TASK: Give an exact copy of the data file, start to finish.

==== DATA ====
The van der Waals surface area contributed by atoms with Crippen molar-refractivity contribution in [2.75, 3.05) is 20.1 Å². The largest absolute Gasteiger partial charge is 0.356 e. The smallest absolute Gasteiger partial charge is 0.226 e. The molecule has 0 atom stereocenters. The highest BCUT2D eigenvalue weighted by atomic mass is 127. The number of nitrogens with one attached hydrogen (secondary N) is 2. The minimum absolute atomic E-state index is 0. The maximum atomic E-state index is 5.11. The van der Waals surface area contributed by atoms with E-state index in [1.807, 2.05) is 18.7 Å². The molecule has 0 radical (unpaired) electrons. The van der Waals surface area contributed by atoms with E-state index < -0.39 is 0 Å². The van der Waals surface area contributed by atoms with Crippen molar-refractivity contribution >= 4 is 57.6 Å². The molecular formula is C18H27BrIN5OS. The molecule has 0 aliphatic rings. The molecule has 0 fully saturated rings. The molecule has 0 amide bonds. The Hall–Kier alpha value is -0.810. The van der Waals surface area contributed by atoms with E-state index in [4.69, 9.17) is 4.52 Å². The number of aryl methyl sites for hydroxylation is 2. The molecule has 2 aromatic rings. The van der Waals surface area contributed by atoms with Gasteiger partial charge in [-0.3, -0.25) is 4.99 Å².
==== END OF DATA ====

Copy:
The van der Waals surface area contributed by atoms with Crippen molar-refractivity contribution in [2.75, 3.05) is 20.1 Å². The largest absolute Gasteiger partial charge is 0.356 e. The smallest absolute Gasteiger partial charge is 0.226 e. The molecule has 0 atom stereocenters. The highest BCUT2D eigenvalue weighted by atomic mass is 127. The number of nitrogens with one attached hydrogen (secondary N) is 2. The minimum absolute atomic E-state index is 0. The maximum atomic E-state index is 5.11. The van der Waals surface area contributed by atoms with E-state index in [1.807, 2.05) is 18.7 Å². The molecule has 0 radical (unpaired) electrons. The van der Waals surface area contributed by atoms with E-state index < -0.39 is 0 Å². The van der Waals surface area contributed by atoms with Crippen molar-refractivity contribution >= 4 is 57.6 Å². The molecular formula is C18H27BrIN5OS. The molecule has 0 aliphatic rings. The molecule has 0 fully saturated rings. The molecule has 0 amide bonds. The Hall–Kier alpha value is -0.810. The van der Waals surface area contributed by atoms with E-state index in [4.69, 9.17) is 4.52 Å². The number of aryl methyl sites for hydroxylation is 2. The molecule has 2 aromatic rings. The van der Waals surface area contributed by atoms with Gasteiger partial charge in [-0.3, -0.25) is 4.99 Å².